The solution that we are implementing includes a WCF service that allows a set of document metadata to be imported into our system. The operation is ImportProjectDocuments( ImportProjectDocumentsMessage request) and the message contains the ProjectDocuments data contract specifying the document structure. The data contract of course adhers to my 'separate structure from data' rule. The import operation is intended for application-to-application layer usage by our e-biz partners, for connecting our systems in a service-oriented distributed architecture.
Then came the need for allowing users to manually enter the document structure in a disconnected manner and submitting it to our service later on; i.e. a human-to-application layer service.
Enter InfoPath 2003 as the occasionally connected client (OCC), a perfect match for our existing data contract (see closing note) and a nice data entry application. Note that InfoPath is not used to submit the entered data directly to the WCF service endpoint, just to fill out a form and submitting it to our server as XML files - by e-mail or to a SharePoint form library when connected. You may think of the form library as the human friendly "message queue".
By the way - having a OCC service consumer is a rather good assessment of whether your services adheres to SOA best practices such as explicit boundaries, message based, share contract, and self-contained business event operations based on the paper form metaphor.
The submitted InfoPath forms must then be processed, typically by a workflow system such as K2.NET or even WWF, monitoring the form library. Each XML form must taken off the "message queue", deserialized using the DataContractSerializer and passed to our service, invoking the correct operation for the submitted XML data.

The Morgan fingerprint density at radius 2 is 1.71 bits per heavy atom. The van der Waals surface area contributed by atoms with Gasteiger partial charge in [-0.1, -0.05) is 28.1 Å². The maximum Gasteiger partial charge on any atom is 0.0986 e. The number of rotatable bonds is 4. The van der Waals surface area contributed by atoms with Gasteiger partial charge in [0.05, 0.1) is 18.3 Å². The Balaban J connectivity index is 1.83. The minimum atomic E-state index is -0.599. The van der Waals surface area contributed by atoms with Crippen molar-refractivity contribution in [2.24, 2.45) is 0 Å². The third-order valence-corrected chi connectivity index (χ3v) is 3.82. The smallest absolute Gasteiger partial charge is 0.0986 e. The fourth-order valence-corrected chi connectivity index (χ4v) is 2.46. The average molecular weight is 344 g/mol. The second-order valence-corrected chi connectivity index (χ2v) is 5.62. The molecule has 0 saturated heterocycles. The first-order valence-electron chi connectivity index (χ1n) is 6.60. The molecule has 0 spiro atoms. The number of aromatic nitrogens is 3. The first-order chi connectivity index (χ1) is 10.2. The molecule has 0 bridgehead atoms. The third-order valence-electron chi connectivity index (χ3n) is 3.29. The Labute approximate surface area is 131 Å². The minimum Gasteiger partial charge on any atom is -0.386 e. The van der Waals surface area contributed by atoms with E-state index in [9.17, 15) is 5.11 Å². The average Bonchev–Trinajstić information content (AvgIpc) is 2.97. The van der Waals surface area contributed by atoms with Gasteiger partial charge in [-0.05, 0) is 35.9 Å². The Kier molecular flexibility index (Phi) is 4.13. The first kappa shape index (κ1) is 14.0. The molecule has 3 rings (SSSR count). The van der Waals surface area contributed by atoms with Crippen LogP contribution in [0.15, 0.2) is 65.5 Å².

This is all quite trivial, but even if the XML generated by InfoPath adheres to the XSD schema, InfoPath adds some processing instructions that the deserializer chokes on:
There was an error deserializing the object of type DNVS.DNVX.eApproval.DataContracts.ProjectDocuments.
Processing instructions (other than the XML declaration) and DTDs are not supported.
You must remove the InfoPath processing instructions before deserialization, and the easiest way to do this is by using a standard XmlTextReader instead of the WCF XmlDictionaryReader used in the MSDN documentation:
public void DeserializeDataContractFromInfoPathXmlFileTest()
string fileName = @".\form1.xml";
ProjectDocuments documents = null;
DataContractSerializer xlizer = new DataContractSerializer(typeof(ProjectDocuments));
FileStream fs = new FileStream(fileName, FileMode.Open);
//NOTE: must get rid of InfoPath processing instructions
//XmlDictionaryReader reader = XmlDictionaryReader.CreateTextReader(fs, new XmlDictionaryReaderQuotas());
XmlTextReader reader = new XmlTextReader(fs);
documents = (ProjectDocuments) xlizer.ReadObject(reader, true);
Assert.IsNotNull(documents, "Could not deserialize the project documents XML");
The ReadObject() method is what actually converts the XML into a WCF data contract instance, ready for processing by the service layer just as if it had arrived through the WCF endpoint.
Note that the duration data type defined in the XSD schemas generated by WCF will cause an InfoPath 2003 parse error. You need to remove it before you start to design a new InfoPath form based on the data contract XSD schemas.